Keg River Formation

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Keg River Formation
Stratigraphic range: Givetian
Type Geological formation
Underlies Muskeg Formation
Overlies Chinchaga Formation
Thickness up to 300 metres (980 ft)[1]
Lithology
Primary Dolomite, limestone
Location
Coordinates 59°10′21″N 118°44′54″W / 59.1725°N 118.7482°W / 59.1725; -118.7482 (Keg River Formation)Coordinates: 59°10′21″N 118°44′54″W / 59.1725°N 118.7482°W / 59.1725; -118.7482 (Keg River Formation)
Region  Alberta
Country  Canada
Type section
Named for Keg River
Named by J. Law, 1955

The Keg River Formation is a stratigraphic unit of Givetian age in the Western Canada Sedimentary Basin.

It takes the name from the Keg River, a tributary of the Peace River, and was first described in the California Standard Steen River 2-22-117-5W6M well (situated north of Zama Lake) by J. Law in 1955.

Lithology[edit]

The Keg River Formation is composed of dark dolostone with intercrystalline or vuggy porosity and wackestone limestone. [1] The Rainbow Member and upper Keg River Member are reef formations deposited in the Rainbow, Zama and Bitscho sub-basins.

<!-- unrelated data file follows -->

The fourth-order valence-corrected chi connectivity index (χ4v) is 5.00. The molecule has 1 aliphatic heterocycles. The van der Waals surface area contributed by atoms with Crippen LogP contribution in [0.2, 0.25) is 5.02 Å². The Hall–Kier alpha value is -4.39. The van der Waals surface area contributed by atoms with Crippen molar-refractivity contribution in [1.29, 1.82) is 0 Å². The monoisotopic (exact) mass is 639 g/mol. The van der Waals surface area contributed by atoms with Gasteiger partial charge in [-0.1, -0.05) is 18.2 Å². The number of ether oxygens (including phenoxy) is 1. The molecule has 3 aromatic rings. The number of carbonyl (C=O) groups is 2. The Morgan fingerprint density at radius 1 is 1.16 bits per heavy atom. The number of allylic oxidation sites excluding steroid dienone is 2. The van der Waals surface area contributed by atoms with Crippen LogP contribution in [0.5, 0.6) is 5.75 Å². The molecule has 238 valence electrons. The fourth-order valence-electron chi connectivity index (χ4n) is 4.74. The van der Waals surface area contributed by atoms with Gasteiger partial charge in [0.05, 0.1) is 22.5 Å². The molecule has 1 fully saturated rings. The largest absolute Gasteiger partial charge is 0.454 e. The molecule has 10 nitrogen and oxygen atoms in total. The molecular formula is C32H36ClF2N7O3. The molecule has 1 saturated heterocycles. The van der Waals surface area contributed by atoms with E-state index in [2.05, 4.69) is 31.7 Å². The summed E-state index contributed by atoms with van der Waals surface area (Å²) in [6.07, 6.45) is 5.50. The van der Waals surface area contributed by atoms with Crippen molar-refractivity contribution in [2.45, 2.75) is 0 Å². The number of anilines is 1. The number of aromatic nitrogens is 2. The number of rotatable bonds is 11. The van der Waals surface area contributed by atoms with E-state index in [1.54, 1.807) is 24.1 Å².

Hydrocarbon production[edit]

Oil is produced from the Keg River reefs in the Zama Lake and Rainbow Lake areas of north-western Alberta.

Distribution[edit]

The Keg River Formation occurs in the subsurface from northeastern to northwestern Alberta and its southern border is defined by the Peace River Arch. It varies in depth from 10 metres (30 ft) to 300 metres (980 ft).[1]

Relationship to other units[edit]

The Keg River Formation is conformably overlain by the Muskeg Formation and unconformably overlays the Chinchaga Formation.[1]

It is equivalent to the Pine Point Formation, Hume Formation and Nahanni Formation in north-eastern British Columbia and the Northwest Territories and to the Winnipegosis Formation in Saskatchewan and eastern Alberta.

References[edit]

  1. ^ a b c d Lexicon of Canadian Geologic Units. "Keg River Formation". Retrieved 2009-03-01.